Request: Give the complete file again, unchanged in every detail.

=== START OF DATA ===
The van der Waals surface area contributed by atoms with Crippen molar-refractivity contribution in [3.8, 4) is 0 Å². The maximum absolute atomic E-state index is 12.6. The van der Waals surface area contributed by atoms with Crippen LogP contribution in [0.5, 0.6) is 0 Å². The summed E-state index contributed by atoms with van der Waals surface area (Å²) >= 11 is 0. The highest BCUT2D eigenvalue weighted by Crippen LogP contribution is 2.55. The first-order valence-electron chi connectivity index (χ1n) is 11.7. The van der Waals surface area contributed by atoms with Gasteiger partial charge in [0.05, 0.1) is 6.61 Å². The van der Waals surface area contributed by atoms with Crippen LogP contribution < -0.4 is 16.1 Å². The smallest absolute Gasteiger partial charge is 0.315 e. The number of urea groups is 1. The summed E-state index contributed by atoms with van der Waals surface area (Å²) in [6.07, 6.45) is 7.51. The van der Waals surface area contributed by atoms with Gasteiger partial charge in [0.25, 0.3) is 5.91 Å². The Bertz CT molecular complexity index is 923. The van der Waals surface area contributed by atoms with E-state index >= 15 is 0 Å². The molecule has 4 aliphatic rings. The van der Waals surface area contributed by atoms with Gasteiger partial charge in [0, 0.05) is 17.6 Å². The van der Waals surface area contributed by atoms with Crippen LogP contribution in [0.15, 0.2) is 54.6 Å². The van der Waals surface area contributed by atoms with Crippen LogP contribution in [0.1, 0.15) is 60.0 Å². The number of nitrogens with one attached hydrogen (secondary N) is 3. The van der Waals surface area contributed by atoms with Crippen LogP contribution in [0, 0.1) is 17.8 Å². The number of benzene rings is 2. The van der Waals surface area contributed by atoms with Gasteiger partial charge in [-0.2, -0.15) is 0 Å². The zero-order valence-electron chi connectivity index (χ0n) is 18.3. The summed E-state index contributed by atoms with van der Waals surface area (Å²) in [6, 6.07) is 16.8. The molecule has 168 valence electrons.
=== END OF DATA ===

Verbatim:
The van der Waals surface area contributed by atoms with Crippen molar-refractivity contribution in [3.8, 4) is 0 Å². The maximum absolute atomic E-state index is 12.6. The van der Waals surface area contributed by atoms with Crippen LogP contribution in [0.5, 0.6) is 0 Å². The summed E-state index contributed by atoms with van der Waals surface area (Å²) >= 11 is 0. The highest BCUT2D eigenvalue weighted by Crippen LogP contribution is 2.55. The first-order valence-electron chi connectivity index (χ1n) is 11.7. The van der Waals surface area contributed by atoms with Gasteiger partial charge in [0.05, 0.1) is 6.61 Å². The van der Waals surface area contributed by atoms with Crippen LogP contribution < -0.4 is 16.1 Å². The smallest absolute Gasteiger partial charge is 0.315 e. The number of urea groups is 1. The summed E-state index contributed by atoms with van der Waals surface area (Å²) in [6.07, 6.45) is 7.51. The van der Waals surface area contributed by atoms with Gasteiger partial charge in [0.25, 0.3) is 5.91 Å². The Bertz CT molecular complexity index is 923. The van der Waals surface area contributed by atoms with E-state index >= 15 is 0 Å². The molecule has 4 aliphatic rings. The van der Waals surface area contributed by atoms with Gasteiger partial charge in [0, 0.05) is 17.6 Å². The van der Waals surface area contributed by atoms with Crippen LogP contribution in [0.15, 0.2) is 54.6 Å². The van der Waals surface area contributed by atoms with Crippen LogP contribution in [0.1, 0.15) is 60.0 Å². The number of nitrogens with one attached hydrogen (secondary N) is 3. The van der Waals surface area contributed by atoms with Crippen LogP contribution in [0, 0.1) is 17.8 Å². The number of benzene rings is 2. The van der Waals surface area contributed by atoms with Gasteiger partial charge in [-0.2, -0.15) is 0 Å². The zero-order valence-electron chi connectivity index (χ0n) is 18.3. The summed E-state index contributed by atoms with van der Waals surface area (Å²) in [6, 6.07) is 16.8. The molecule has 168 valence electrons.